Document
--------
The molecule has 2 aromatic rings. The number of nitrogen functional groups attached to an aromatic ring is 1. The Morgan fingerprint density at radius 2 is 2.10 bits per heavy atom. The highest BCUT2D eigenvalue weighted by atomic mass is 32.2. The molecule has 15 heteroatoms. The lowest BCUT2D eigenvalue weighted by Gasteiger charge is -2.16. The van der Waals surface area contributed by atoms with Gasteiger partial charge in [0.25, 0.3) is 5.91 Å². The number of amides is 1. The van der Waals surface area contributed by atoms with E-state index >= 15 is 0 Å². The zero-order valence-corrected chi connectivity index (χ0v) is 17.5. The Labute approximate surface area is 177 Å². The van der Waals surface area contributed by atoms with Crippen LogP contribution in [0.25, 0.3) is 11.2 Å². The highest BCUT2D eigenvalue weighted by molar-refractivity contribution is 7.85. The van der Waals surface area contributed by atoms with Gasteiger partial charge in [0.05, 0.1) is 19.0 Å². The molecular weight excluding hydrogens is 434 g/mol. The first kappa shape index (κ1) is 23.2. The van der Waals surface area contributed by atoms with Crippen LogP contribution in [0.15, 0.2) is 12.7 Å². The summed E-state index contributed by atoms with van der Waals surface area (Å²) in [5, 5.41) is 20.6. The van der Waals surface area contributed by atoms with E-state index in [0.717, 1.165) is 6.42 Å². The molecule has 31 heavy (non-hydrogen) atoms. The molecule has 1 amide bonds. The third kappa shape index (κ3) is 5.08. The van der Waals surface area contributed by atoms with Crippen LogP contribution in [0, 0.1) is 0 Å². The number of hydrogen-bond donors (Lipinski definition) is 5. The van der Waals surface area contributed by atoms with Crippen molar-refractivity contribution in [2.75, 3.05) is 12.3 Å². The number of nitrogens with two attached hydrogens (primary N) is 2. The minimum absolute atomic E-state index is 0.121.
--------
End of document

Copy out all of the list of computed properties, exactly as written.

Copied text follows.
The molecule has 2 aromatic rings. The number of nitrogen functional groups attached to an aromatic ring is 1. The Morgan fingerprint density at radius 2 is 2.10 bits per heavy atom. The highest BCUT2D eigenvalue weighted by atomic mass is 32.2. The molecule has 15 heteroatoms. The lowest BCUT2D eigenvalue weighted by Gasteiger charge is -2.16. The van der Waals surface area contributed by atoms with Gasteiger partial charge in [0.25, 0.3) is 5.91 Å². The number of amides is 1. The van der Waals surface area contributed by atoms with E-state index >= 15 is 0 Å². The zero-order valence-corrected chi connectivity index (χ0v) is 17.5. The Labute approximate surface area is 177 Å². The van der Waals surface area contributed by atoms with Crippen LogP contribution in [0.25, 0.3) is 11.2 Å². The highest BCUT2D eigenvalue weighted by molar-refractivity contribution is 7.85. The van der Waals surface area contributed by atoms with Gasteiger partial charge in [0.05, 0.1) is 19.0 Å². The molecular weight excluding hydrogens is 434 g/mol. The first kappa shape index (κ1) is 23.2. The van der Waals surface area contributed by atoms with Crippen LogP contribution in [0.15, 0.2) is 12.7 Å². The summed E-state index contributed by atoms with van der Waals surface area (Å²) in [5, 5.41) is 20.6. The van der Waals surface area contributed by atoms with E-state index in [0.717, 1.165) is 6.42 Å². The molecule has 31 heavy (non-hydrogen) atoms. The molecule has 1 amide bonds. The third kappa shape index (κ3) is 5.08. The van der Waals surface area contributed by atoms with Crippen LogP contribution in [0, 0.1) is 0 Å². The number of hydrogen-bond donors (Lipinski definition) is 5. The van der Waals surface area contributed by atoms with Crippen molar-refractivity contribution in [2.75, 3.05) is 12.3 Å². The number of nitrogens with two attached hydrogens (primary N) is 2. The minimum absolute atomic E-state index is 0.121.